A novel metagenomic approach uncovers phage genes as markers for increased disinfectant tolerance in mixed Listeria monocytogenes communities

Agnete Kirstine Karlsmose, Mirena Ivanova, Martin Laage Kragh, Jette Sejer Kjeldgaard, Saria Otani, Christina Aaby Svendsen, Bojan Papić, Irena Zdovc, Taurai Tasara, Roger Stephan, Even Heir, Solveig Langsrud, Trond Møretrø, Paw Dalgaard, Annette Fagerlund, Lisbeth Truelstrup Hansen, Frank M. Aarestrup, Pimlapas Leekitcharoenphon*

*Corresponding author for this work

Research output: Contribution to journalJournal articleResearchpeer-review

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Abstract

Listeria monocytogenes is an important human pathogen with a high mortality rate. Consumption of contaminated ready-to-eat food is the main mode of transmission to humans. Disinfectant-tolerant L. monocytogenes have emerged, which are believed to have increased persistence potential. Elucidating the mechanisms of L. monocytogenes disinfectant tolerance has been the focus of previous studies using pure cultures. A limitation of such approach is the difficulty to identify strains with reduced susceptibility due to inter-strain variation and the need to screen large numbers of strains and genes. In this study, we applied a novel metagenomic approach to detect genes associated with disinfectant tolerance in mixed L. monocytogenes planktonic communities. Two communities, consisting of 71 and 80 isolates each, were treated with the food industry disinfectants benzalkonium chloride (BC, 1.75 mg/L) or peracetic acid (PAA, 38 mg/L). The communities were subjected to metagenomic sequencing and differences in individual gene abundances between biocide-free control communities and biocide-treated communities were determined. A significant increase in the abundance of Listeria phage-associated genes was observed in both communities after treatment, suggesting that prophage carriage could lead to an increased disinfectant tolerance in mixed L. monocytogenes planktonic communities. In contrast, a significant decrease in the abundance of a high-copy emrC-harbouring plasmid pLmN12–0935 was observed in both communities after treatment. In PAA-treated community, a putative ABC transporter previously found to be necessary for L. monocytogenes resistance to antimicrobial agents and virulence, was among the genes with the highest weight for differentiating treated from control samples. The undertaken metagenomic approach in this study can be applied to identify genes associated with increased tolerance to other antimicrobials in mixed bacterial communities.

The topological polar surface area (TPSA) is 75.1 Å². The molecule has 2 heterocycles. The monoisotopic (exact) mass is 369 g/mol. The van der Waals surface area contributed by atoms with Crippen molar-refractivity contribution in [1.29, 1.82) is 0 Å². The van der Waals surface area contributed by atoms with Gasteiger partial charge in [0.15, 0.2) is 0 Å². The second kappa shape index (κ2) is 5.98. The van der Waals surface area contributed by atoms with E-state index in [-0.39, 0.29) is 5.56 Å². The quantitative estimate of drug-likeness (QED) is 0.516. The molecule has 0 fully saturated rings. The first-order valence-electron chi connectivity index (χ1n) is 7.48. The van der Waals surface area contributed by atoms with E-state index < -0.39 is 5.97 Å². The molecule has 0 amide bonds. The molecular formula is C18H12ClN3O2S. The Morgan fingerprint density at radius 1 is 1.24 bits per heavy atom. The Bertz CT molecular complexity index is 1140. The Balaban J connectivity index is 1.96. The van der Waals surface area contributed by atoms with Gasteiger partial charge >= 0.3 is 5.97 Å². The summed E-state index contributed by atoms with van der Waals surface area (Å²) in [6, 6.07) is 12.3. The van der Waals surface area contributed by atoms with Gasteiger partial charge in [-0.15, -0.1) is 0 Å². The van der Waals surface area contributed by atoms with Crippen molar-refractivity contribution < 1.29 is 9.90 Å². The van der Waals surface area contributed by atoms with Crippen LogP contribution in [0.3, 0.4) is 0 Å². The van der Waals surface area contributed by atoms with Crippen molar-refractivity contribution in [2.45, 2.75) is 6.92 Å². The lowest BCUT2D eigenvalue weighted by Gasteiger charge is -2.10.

Original languageEnglish
Article number105582
JournalInfection, Genetics and Evolution
Volume119
Number of pages12
ISSN1567-1348
DOIs
Publication statusPublished - 2024

Keywords

  • Listeria monocytogenes
  • Shotgun metagenomics
  • Disinfectant tolerance
  • QAC
  • Mixed communities
  • Food safety

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